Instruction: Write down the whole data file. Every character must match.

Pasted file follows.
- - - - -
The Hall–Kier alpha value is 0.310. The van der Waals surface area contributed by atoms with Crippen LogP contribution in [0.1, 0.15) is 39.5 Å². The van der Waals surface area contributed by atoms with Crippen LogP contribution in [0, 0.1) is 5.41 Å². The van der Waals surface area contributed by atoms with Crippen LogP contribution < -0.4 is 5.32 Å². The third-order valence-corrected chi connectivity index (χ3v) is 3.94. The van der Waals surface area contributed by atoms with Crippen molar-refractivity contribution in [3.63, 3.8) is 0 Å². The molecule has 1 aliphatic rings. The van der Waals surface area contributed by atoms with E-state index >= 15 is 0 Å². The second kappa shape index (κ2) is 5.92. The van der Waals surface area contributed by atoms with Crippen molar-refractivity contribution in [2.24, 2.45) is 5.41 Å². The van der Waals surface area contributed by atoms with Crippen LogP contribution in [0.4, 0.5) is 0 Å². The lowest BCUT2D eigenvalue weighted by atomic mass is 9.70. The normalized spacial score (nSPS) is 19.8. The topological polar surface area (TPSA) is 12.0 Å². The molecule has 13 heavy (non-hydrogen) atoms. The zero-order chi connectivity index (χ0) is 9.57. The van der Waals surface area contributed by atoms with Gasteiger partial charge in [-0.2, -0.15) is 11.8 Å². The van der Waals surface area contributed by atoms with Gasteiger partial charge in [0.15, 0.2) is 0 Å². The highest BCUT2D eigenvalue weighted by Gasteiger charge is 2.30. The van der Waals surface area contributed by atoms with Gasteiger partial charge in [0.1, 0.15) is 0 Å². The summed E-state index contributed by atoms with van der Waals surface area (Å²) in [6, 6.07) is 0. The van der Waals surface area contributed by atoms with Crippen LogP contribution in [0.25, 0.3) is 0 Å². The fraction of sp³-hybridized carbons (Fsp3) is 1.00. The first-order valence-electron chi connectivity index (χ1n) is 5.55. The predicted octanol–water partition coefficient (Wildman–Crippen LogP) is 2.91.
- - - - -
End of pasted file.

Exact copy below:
The Hall–Kier alpha value is 0.310. The van der Waals surface area contributed by atoms with Crippen LogP contribution in [0.1, 0.15) is 39.5 Å². The van der Waals surface area contributed by atoms with Crippen LogP contribution in [0, 0.1) is 5.41 Å². The van der Waals surface area contributed by atoms with Crippen LogP contribution < -0.4 is 5.32 Å². The third-order valence-corrected chi connectivity index (χ3v) is 3.94. The van der Waals surface area contributed by atoms with Crippen molar-refractivity contribution in [3.63, 3.8) is 0 Å². The molecule has 1 aliphatic rings. The van der Waals surface area contributed by atoms with E-state index >= 15 is 0 Å². The second kappa shape index (κ2) is 5.92. The van der Waals surface area contributed by atoms with Crippen molar-refractivity contribution in [2.24, 2.45) is 5.41 Å². The van der Waals surface area contributed by atoms with Crippen LogP contribution in [0.4, 0.5) is 0 Å². The lowest BCUT2D eigenvalue weighted by atomic mass is 9.70. The normalized spacial score (nSPS) is 19.8. The topological polar surface area (TPSA) is 12.0 Å². The molecule has 13 heavy (non-hydrogen) atoms. The zero-order chi connectivity index (χ0) is 9.57. The van der Waals surface area contributed by atoms with Gasteiger partial charge in [-0.2, -0.15) is 11.8 Å². The van der Waals surface area contributed by atoms with Gasteiger partial charge in [0.15, 0.2) is 0 Å². The highest BCUT2D eigenvalue weighted by Gasteiger charge is 2.30. The van der Waals surface area contributed by atoms with Gasteiger partial charge in [0.1, 0.15) is 0 Å². The summed E-state index contributed by atoms with van der Waals surface area (Å²) in [6, 6.07) is 0. The van der Waals surface area contributed by atoms with Crippen LogP contribution in [0.25, 0.3) is 0 Å². The fraction of sp³-hybridized carbons (Fsp3) is 1.00. The first-order valence-electron chi connectivity index (χ1n) is 5.55. The predicted octanol–water partition coefficient (Wildman–Crippen LogP) is 2.91.